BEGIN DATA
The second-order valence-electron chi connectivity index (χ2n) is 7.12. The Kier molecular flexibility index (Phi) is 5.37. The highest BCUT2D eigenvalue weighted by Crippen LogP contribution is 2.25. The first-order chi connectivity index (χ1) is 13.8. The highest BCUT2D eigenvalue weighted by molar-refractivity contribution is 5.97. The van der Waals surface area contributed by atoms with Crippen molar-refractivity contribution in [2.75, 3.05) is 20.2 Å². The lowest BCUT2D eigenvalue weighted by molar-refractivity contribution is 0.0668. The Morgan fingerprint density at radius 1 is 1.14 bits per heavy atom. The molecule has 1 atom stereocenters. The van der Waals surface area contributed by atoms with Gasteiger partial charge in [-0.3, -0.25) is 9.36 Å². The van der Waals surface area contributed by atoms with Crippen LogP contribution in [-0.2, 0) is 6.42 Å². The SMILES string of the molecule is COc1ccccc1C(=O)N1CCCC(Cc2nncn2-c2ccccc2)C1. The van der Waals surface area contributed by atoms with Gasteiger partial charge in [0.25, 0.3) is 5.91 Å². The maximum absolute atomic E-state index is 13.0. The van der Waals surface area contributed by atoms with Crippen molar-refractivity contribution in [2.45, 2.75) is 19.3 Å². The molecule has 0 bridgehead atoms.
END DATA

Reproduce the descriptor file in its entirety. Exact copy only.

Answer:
The second-order valence-electron chi connectivity index (χ2n) is 7.12. The Kier molecular flexibility index (Phi) is 5.37. The highest BCUT2D eigenvalue weighted by Crippen LogP contribution is 2.25. The first-order chi connectivity index (χ1) is 13.8. The highest BCUT2D eigenvalue weighted by molar-refractivity contribution is 5.97. The van der Waals surface area contributed by atoms with Crippen molar-refractivity contribution in [2.75, 3.05) is 20.2 Å². The lowest BCUT2D eigenvalue weighted by molar-refractivity contribution is 0.0668. The Morgan fingerprint density at radius 1 is 1.14 bits per heavy atom. The molecule has 1 atom stereocenters. The van der Waals surface area contributed by atoms with Gasteiger partial charge in [-0.3, -0.25) is 9.36 Å². The van der Waals surface area contributed by atoms with Crippen LogP contribution in [-0.2, 0) is 6.42 Å². The SMILES string of the molecule is COc1ccccc1C(=O)N1CCCC(Cc2nncn2-c2ccccc2)C1. The van der Waals surface area contributed by atoms with Gasteiger partial charge in [0.25, 0.3) is 5.91 Å². The maximum absolute atomic E-state index is 13.0. The van der Waals surface area contributed by atoms with Crippen molar-refractivity contribution in [2.45, 2.75) is 19.3 Å². The molecule has 0 bridgehead atoms.